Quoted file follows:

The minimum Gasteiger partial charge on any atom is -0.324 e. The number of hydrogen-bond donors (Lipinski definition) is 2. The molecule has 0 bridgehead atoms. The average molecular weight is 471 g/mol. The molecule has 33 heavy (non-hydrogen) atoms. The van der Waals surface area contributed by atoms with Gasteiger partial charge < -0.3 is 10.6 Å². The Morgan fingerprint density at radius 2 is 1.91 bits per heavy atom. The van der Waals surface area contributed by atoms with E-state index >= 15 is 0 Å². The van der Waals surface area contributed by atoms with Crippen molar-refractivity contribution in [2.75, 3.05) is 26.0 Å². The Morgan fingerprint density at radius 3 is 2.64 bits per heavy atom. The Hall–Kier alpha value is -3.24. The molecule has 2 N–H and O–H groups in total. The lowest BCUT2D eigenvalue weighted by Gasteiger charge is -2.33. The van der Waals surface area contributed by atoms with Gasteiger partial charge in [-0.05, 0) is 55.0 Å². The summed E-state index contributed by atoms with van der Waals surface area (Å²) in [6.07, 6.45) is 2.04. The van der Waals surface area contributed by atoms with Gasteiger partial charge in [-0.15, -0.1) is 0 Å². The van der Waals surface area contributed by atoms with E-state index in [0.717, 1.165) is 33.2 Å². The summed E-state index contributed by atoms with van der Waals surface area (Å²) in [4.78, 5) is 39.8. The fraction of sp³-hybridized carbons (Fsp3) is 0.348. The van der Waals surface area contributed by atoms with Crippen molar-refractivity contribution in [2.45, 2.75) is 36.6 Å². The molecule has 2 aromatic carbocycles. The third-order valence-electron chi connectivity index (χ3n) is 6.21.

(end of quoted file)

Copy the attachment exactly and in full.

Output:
The minimum Gasteiger partial charge on any atom is -0.324 e. The number of hydrogen-bond donors (Lipinski definition) is 2. The molecule has 0 bridgehead atoms. The average molecular weight is 471 g/mol. The molecule has 33 heavy (non-hydrogen) atoms. The van der Waals surface area contributed by atoms with Gasteiger partial charge < -0.3 is 10.6 Å². The Morgan fingerprint density at radius 2 is 1.91 bits per heavy atom. The van der Waals surface area contributed by atoms with E-state index >= 15 is 0 Å². The van der Waals surface area contributed by atoms with Crippen molar-refractivity contribution in [2.75, 3.05) is 26.0 Å². The Morgan fingerprint density at radius 3 is 2.64 bits per heavy atom. The Hall–Kier alpha value is -3.24. The molecule has 2 N–H and O–H groups in total. The lowest BCUT2D eigenvalue weighted by Gasteiger charge is -2.33. The van der Waals surface area contributed by atoms with Gasteiger partial charge in [-0.05, 0) is 55.0 Å². The summed E-state index contributed by atoms with van der Waals surface area (Å²) in [6.07, 6.45) is 2.04. The van der Waals surface area contributed by atoms with Gasteiger partial charge in [-0.15, -0.1) is 0 Å². The van der Waals surface area contributed by atoms with E-state index in [0.717, 1.165) is 33.2 Å². The summed E-state index contributed by atoms with van der Waals surface area (Å²) in [4.78, 5) is 39.8. The fraction of sp³-hybridized carbons (Fsp3) is 0.348. The van der Waals surface area contributed by atoms with Crippen molar-refractivity contribution in [2.45, 2.75) is 36.6 Å². The molecule has 2 aromatic carbocycles. The third-order valence-electron chi connectivity index (χ3n) is 6.21.